The Magic Goat is on the Loose New Social Media Campaign Targets Teen DrinkingHalifax, May 27, 2011 - - Injury Free Nova Scotia has developed a social marketing campaign related to the misuse of alcohol by youth in Nova Scotia. The purpose of this campaign is to draw attention to alcohol use in Nova Scotia and the danger it can place young people in.
“Each year, underage age youth are injured or hurt because they have been drinking,” said Shirley Ann Rogers, Executive Director of Injury Free Nova Scotia. “Through this campaign we hope to show teens the risks and consequences of drinking and raise awareness of the damage drinking can cause.”
The new campaign is being driven by a video which will be broadcast on CTV and at Empire Theatres throughout Nova Scotia. It will also be available online through YouTube and at the Website www.nomagicgoat.ca .
“Alcohol is the most commonly used drug in Nova Scotia by youth aged 12 to 18,” said Jenn Heatley, Executive Director, Atlantic Collaborative on Injury Prevention. “We are addressing this issue in hopes of beginning a long process of reducing injuries due to alcohol. This will mean changing current attitudes towards youth drinking, and binging, as well as changing the perception that drinking is part of every social occasion.”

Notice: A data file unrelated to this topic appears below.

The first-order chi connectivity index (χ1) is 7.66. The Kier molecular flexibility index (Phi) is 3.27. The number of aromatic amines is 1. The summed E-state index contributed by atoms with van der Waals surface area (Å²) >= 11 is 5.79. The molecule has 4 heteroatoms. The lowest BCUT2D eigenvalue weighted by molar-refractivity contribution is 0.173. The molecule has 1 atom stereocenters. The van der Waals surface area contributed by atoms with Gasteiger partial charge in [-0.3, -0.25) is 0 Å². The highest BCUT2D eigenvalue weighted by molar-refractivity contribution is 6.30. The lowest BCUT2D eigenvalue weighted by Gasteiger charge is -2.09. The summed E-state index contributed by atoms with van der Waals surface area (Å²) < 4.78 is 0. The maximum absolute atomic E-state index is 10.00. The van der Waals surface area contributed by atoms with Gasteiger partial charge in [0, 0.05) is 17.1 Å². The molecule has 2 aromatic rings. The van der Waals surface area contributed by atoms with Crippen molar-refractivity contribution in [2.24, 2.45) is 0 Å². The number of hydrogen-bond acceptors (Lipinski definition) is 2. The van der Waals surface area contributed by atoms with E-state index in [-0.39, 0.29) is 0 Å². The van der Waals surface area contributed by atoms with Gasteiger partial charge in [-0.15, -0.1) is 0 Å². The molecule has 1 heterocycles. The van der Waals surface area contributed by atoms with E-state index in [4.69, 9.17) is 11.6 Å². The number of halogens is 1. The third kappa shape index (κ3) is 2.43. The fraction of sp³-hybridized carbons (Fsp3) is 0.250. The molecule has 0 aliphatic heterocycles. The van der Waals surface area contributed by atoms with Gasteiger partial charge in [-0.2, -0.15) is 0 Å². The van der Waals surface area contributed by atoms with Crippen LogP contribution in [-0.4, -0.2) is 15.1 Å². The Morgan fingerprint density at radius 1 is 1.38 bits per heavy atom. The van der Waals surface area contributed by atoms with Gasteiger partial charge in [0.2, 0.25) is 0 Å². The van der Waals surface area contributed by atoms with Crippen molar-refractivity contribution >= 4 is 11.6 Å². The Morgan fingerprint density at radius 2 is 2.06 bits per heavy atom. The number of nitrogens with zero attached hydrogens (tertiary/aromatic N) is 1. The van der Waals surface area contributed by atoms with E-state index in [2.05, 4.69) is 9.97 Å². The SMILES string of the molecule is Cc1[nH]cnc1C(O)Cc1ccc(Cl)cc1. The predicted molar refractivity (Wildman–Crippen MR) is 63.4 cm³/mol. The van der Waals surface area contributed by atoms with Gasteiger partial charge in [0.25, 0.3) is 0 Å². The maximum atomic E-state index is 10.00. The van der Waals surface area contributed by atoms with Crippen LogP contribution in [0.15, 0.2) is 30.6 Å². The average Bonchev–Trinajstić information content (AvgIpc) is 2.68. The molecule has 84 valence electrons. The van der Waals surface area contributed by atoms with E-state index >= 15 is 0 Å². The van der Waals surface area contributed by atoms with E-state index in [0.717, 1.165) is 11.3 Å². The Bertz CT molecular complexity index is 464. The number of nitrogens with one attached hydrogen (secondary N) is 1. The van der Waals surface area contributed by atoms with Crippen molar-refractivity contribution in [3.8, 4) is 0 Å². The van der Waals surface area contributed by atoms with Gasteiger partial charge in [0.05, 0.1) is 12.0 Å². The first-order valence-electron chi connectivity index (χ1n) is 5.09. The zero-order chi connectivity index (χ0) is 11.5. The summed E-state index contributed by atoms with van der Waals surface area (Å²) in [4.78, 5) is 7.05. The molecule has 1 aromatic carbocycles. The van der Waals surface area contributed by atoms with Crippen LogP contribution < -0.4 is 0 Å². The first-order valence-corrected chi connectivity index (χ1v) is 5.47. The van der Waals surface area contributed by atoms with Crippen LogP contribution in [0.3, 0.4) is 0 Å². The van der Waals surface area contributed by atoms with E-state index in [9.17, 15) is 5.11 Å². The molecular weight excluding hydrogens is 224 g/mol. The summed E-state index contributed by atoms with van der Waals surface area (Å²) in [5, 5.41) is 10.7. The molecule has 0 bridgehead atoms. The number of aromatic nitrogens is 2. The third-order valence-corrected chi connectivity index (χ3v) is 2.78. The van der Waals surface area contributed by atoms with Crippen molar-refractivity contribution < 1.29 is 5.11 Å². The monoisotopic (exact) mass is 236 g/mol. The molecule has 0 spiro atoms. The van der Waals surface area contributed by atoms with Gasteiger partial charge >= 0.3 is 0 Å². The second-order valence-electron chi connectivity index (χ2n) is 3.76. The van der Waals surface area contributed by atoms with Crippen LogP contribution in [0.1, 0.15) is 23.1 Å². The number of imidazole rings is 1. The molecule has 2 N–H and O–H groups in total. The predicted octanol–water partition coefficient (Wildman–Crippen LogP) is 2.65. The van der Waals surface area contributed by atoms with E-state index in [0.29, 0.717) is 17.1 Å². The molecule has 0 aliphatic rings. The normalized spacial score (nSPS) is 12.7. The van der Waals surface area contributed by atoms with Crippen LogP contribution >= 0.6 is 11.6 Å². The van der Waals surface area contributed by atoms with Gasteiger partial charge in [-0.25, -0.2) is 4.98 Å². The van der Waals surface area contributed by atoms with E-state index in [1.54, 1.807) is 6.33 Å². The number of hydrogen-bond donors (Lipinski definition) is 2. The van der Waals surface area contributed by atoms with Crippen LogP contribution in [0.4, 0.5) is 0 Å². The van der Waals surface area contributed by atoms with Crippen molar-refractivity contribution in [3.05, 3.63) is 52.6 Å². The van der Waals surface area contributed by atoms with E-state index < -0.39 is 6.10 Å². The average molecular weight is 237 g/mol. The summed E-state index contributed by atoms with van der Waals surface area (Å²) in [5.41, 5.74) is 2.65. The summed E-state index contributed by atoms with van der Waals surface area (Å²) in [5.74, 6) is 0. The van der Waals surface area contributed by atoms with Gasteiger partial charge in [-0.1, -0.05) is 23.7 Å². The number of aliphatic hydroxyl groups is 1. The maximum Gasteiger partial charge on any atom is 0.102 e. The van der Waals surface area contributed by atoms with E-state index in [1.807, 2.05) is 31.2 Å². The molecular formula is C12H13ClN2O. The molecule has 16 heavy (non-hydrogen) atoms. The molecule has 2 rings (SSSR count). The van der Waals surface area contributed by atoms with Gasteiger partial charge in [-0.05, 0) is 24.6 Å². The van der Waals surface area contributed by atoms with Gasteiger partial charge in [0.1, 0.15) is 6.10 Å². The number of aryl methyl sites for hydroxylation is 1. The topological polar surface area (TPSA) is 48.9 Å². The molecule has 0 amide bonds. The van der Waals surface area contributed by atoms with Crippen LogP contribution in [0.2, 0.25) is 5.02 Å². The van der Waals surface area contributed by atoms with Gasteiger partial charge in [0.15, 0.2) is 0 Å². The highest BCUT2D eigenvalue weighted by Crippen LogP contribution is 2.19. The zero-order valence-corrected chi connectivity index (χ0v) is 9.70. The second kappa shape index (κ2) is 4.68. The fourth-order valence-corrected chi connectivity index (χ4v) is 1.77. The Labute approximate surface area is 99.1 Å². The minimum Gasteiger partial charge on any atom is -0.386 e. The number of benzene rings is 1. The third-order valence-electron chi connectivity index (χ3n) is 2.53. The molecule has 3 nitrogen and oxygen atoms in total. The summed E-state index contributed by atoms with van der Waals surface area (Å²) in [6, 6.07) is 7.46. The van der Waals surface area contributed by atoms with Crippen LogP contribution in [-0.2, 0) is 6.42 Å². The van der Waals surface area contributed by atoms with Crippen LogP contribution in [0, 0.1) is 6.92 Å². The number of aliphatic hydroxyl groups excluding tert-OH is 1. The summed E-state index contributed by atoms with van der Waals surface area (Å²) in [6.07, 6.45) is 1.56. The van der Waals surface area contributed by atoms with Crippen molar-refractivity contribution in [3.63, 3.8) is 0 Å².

The first phase of the campaign is aimed at youth however the strategy includes the need for parental involvement. Research shows that it is important for parents to get involved and recognize their responsibility. This includes modeling their own behaviour towards alcohol as well as talking to their teens about delaying the use of alcohol and not participating in the purchase of alcohol for underage youth.
“Our goal is to make sure that Nova Scotia teens are safe and healthy,” said Rogers. “In order for this to happen, we need to work with youth, parents and the community at large to ensure that we are addressing the issues and that the message is being heard by our kids.”
Injury Free Nova Scotia is a provincial community-based organization committed to eliminating preventable injuries in Nova Scotia.